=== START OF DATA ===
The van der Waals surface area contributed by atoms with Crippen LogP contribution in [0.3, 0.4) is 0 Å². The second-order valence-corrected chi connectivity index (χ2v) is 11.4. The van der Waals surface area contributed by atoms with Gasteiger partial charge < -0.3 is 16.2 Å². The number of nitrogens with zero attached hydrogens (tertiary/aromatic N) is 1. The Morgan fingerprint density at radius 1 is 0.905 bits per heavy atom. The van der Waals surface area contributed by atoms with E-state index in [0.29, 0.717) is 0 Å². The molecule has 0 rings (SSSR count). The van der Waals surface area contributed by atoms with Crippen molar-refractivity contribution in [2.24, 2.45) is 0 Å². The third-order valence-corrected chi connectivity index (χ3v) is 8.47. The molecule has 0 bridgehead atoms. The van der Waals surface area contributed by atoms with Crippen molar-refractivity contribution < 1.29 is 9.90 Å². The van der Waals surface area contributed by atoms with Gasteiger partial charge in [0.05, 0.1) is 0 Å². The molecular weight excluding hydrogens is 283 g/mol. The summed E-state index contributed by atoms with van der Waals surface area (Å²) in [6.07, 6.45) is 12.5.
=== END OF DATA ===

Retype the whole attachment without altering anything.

The van der Waals surface area contributed by atoms with Crippen LogP contribution in [0.3, 0.4) is 0 Å². The second-order valence-corrected chi connectivity index (χ2v) is 11.4. The van der Waals surface area contributed by atoms with Gasteiger partial charge < -0.3 is 16.2 Å². The number of nitrogens with zero attached hydrogens (tertiary/aromatic N) is 1. The Morgan fingerprint density at radius 1 is 0.905 bits per heavy atom. The van der Waals surface area contributed by atoms with E-state index in [0.29, 0.717) is 0 Å². The molecule has 0 rings (SSSR count). The van der Waals surface area contributed by atoms with Crippen molar-refractivity contribution in [2.24, 2.45) is 0 Å². The third-order valence-corrected chi connectivity index (χ3v) is 8.47. The molecule has 0 bridgehead atoms. The van der Waals surface area contributed by atoms with Crippen molar-refractivity contribution < 1.29 is 9.90 Å². The van der Waals surface area contributed by atoms with Gasteiger partial charge in [0.05, 0.1) is 0 Å². The molecular weight excluding hydrogens is 283 g/mol. The summed E-state index contributed by atoms with van der Waals surface area (Å²) in [6.07, 6.45) is 12.5.